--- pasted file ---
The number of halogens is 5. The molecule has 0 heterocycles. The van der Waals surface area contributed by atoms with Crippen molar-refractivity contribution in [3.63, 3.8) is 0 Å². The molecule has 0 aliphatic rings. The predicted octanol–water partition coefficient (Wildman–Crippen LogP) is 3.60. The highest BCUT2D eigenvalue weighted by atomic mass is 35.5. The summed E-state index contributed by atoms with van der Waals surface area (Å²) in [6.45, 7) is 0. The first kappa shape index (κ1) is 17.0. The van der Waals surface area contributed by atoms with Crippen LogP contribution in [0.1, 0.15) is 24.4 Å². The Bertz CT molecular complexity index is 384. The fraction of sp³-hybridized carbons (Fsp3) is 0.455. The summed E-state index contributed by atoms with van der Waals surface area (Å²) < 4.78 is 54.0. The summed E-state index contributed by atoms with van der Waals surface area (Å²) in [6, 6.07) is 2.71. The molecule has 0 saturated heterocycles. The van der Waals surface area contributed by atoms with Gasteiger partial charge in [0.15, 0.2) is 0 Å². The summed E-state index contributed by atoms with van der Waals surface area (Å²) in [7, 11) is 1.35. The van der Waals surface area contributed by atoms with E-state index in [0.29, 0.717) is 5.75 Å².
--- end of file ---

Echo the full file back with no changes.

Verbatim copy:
The number of halogens is 5. The molecule has 0 heterocycles. The van der Waals surface area contributed by atoms with Crippen molar-refractivity contribution in [3.63, 3.8) is 0 Å². The molecule has 0 aliphatic rings. The predicted octanol–water partition coefficient (Wildman–Crippen LogP) is 3.60. The highest BCUT2D eigenvalue weighted by atomic mass is 35.5. The summed E-state index contributed by atoms with van der Waals surface area (Å²) in [6.45, 7) is 0. The first kappa shape index (κ1) is 17.0. The van der Waals surface area contributed by atoms with Crippen LogP contribution in [0.1, 0.15) is 24.4 Å². The Bertz CT molecular complexity index is 384. The fraction of sp³-hybridized carbons (Fsp3) is 0.455. The summed E-state index contributed by atoms with van der Waals surface area (Å²) < 4.78 is 54.0. The summed E-state index contributed by atoms with van der Waals surface area (Å²) in [6, 6.07) is 2.71. The molecule has 0 saturated heterocycles. The van der Waals surface area contributed by atoms with Gasteiger partial charge in [0.15, 0.2) is 0 Å². The summed E-state index contributed by atoms with van der Waals surface area (Å²) in [7, 11) is 1.35. The van der Waals surface area contributed by atoms with E-state index in [0.29, 0.717) is 5.75 Å².